Clear, Excessive Force on Occupy Oakland

October 26, 2011 at 4:49 am Leave a comment

This issue is a clearly an situation that has gotten out of control.  It clearly has gotten out of control.  Police forces has reach excessive force for trying to get rid of the

However, the Occupy Oakland crowd cannot maintain indefinite encampment in Oakland.  There is a time when the encampment is going to have to end.  Homeless people do not have the right to put down a tent indefinitely in a public place.   A reasonable public policy does not allow for encampment to have a permanent encampment in a public place like a park.

Perhaps, their should be a limit of four months and then the protestors could get the right to have weekly assemblies in the downtown area after the camping permit is no longer valid.   Occupy Oakland should have the right to engage in marches and assemblies on a weekly or daily basis, but does not have the right to maintain a permanent encampment unless the city starts to receive partial payment for the space used and written contract is developed for

If they want to have a  permanent space, then the city should lease them a space in the park at a specified rent per month to reimburse the city for the some of the expenses that the city incurs for the Occupy movement.  If the city is partially reimbursed, then they should have the right to maintain permanent encampment without police interface as long they follows the rules of a written contract negotiated between the city and the Occupy movement and pay a specified fee to the city.   If the written contract is violated after specified amount of violations in the written contract, the city has the right to evict the Occupy movement and use police force to evict the Occupy movement.

In an ideal world, the city would follow the such principles.  However, I doubt that this will happen and the city will crack down on the peaceful Occupy movement.

For the Occupy movement, I admire the people are willing to take stand to protest the economic injustices.  I do not have that courage, but there is should be consequences.   Cities has rules and regulations that need to be enforce and if you willing to break them, then you should pay the price because the law needs to be enforce.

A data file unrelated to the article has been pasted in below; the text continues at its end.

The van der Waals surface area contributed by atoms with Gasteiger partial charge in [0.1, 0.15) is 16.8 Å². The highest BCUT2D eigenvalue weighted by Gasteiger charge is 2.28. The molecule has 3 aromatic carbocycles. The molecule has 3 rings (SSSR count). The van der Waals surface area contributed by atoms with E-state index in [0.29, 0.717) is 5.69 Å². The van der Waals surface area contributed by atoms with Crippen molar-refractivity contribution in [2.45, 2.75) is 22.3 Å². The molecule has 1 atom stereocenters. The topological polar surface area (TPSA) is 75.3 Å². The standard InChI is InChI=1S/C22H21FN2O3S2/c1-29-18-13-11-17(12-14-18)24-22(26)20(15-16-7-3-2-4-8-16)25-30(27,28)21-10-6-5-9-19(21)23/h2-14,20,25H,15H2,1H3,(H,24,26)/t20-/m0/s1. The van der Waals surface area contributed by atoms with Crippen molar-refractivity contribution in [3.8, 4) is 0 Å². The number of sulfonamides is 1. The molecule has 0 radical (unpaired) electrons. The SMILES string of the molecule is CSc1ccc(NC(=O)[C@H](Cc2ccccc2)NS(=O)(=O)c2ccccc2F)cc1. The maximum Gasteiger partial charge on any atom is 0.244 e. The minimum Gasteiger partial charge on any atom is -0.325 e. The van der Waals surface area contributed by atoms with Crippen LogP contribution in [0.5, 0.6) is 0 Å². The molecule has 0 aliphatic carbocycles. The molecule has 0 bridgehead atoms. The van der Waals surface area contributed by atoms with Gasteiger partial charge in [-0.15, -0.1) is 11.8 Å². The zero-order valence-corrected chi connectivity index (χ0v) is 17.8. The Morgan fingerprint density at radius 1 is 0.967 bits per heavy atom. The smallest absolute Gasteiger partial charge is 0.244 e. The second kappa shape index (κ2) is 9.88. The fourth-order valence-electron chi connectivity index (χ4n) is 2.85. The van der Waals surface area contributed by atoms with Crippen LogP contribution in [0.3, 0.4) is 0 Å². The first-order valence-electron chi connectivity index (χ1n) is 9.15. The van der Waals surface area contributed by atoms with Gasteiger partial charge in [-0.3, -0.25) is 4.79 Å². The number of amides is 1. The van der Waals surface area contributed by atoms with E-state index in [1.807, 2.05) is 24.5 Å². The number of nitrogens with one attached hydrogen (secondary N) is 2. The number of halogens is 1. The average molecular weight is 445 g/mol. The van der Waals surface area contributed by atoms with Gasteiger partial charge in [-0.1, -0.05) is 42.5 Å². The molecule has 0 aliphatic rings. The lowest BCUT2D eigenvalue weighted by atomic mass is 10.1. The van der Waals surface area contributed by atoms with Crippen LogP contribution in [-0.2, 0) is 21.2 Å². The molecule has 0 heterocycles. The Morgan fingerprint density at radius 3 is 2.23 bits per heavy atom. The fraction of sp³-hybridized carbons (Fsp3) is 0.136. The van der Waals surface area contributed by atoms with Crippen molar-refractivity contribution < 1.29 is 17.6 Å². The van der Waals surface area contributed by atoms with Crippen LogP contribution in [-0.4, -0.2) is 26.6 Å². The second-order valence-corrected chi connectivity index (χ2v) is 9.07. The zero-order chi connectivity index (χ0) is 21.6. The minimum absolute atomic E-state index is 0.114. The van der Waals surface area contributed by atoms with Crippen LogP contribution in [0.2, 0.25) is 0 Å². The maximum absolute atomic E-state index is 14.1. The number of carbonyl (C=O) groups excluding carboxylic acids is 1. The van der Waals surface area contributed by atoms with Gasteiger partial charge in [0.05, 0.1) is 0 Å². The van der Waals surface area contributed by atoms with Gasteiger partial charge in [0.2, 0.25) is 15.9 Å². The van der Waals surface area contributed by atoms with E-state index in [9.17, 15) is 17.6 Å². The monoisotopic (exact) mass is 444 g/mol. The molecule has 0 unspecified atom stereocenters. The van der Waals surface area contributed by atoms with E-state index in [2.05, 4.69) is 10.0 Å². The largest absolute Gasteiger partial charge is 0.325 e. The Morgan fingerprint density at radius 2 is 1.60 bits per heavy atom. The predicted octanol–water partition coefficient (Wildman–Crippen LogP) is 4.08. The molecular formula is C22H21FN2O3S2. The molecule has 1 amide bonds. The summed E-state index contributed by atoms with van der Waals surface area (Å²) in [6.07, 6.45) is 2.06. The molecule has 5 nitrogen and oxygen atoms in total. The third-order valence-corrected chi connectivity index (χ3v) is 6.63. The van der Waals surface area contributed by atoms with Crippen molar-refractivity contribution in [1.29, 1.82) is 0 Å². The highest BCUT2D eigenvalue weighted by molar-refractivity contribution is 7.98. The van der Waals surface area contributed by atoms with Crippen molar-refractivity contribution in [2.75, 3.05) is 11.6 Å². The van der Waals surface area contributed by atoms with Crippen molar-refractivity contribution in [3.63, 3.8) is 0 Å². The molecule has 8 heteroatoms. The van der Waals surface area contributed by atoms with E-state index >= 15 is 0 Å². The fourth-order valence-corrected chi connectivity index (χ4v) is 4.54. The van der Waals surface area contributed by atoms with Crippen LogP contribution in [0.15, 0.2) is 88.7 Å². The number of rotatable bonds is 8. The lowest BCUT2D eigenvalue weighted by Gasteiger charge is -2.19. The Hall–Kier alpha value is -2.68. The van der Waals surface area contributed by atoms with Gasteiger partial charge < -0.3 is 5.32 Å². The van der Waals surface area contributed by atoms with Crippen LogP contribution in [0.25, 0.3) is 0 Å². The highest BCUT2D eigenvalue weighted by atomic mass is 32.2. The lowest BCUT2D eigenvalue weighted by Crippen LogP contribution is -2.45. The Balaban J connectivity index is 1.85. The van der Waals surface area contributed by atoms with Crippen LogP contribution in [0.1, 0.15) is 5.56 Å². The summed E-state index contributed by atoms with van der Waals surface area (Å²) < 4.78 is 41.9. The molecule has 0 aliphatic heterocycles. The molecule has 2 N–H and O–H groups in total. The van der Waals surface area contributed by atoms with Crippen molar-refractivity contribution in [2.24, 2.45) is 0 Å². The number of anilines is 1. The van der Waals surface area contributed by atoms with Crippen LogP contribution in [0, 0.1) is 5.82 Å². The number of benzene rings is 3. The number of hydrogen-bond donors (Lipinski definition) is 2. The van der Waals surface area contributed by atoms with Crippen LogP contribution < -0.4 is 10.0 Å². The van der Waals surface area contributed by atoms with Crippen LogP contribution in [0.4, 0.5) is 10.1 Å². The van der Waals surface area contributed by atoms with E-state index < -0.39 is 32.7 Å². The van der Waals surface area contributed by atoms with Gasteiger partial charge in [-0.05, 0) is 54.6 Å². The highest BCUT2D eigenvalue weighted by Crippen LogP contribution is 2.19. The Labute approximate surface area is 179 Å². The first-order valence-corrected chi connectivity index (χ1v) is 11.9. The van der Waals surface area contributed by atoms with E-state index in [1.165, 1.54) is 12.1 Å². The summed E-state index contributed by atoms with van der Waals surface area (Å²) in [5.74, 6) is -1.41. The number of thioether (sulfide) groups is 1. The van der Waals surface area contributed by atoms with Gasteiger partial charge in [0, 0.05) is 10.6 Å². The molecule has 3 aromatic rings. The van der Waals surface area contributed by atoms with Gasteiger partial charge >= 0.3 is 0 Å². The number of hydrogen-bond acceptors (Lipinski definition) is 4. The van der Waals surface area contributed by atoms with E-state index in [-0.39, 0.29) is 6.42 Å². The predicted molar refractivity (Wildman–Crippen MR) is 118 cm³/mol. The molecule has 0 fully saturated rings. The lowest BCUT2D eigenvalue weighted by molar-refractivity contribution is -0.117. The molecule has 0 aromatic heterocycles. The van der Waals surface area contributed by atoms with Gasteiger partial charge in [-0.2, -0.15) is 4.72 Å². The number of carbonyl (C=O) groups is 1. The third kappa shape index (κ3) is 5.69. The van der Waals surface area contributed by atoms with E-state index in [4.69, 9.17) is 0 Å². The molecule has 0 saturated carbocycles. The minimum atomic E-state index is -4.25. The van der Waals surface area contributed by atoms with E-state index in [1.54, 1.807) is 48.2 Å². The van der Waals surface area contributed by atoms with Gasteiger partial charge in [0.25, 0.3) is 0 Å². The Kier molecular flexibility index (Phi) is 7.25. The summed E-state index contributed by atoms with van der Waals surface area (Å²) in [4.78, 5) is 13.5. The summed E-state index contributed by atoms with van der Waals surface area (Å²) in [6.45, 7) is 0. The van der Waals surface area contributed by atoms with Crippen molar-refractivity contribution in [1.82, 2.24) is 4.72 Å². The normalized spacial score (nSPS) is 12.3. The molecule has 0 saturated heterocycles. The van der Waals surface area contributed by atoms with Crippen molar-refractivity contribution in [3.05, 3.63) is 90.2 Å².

However, protesting economic injustice demands that one engage in nonviolent resistance even if it means a trip to the county jail and a small fine.  There has been great crimes of injustices that have been committed and a voice must be heard even it means breaking the law.  The cities has the right to enforce the laws and we need to determine whether the injustice merits breaking the law for the higher good.

In conclusion, Henry David Throreau wrote “Do not be too moral. You may cheat yourself out of much life. Aim above morality. Be not simply good; be good for something.” The Occupy Wall Street is aiming above morality; they are being good for the majority of us. That 99%. They are sending a message to Congress, the White House, and big business which has been heard. They are giving a voice to the voiceless and telling a story about the deep poverty and despair in our country. Through nonviolent resistance, they are being above morality and do the right conscious decision even if it means breaking a few laws. I also want to make it clear that I believe that the government has the right to enforce the laws and prevent disorder. However, there is times when the higher morality is to break the law. Without breaking the law, we need have seen the civil rights movement succeed and I believe this new era where we need to deal with poverty, if we are going to solve the economic inequalities and restore this nation to the proper economic balance that we deserve as a people.

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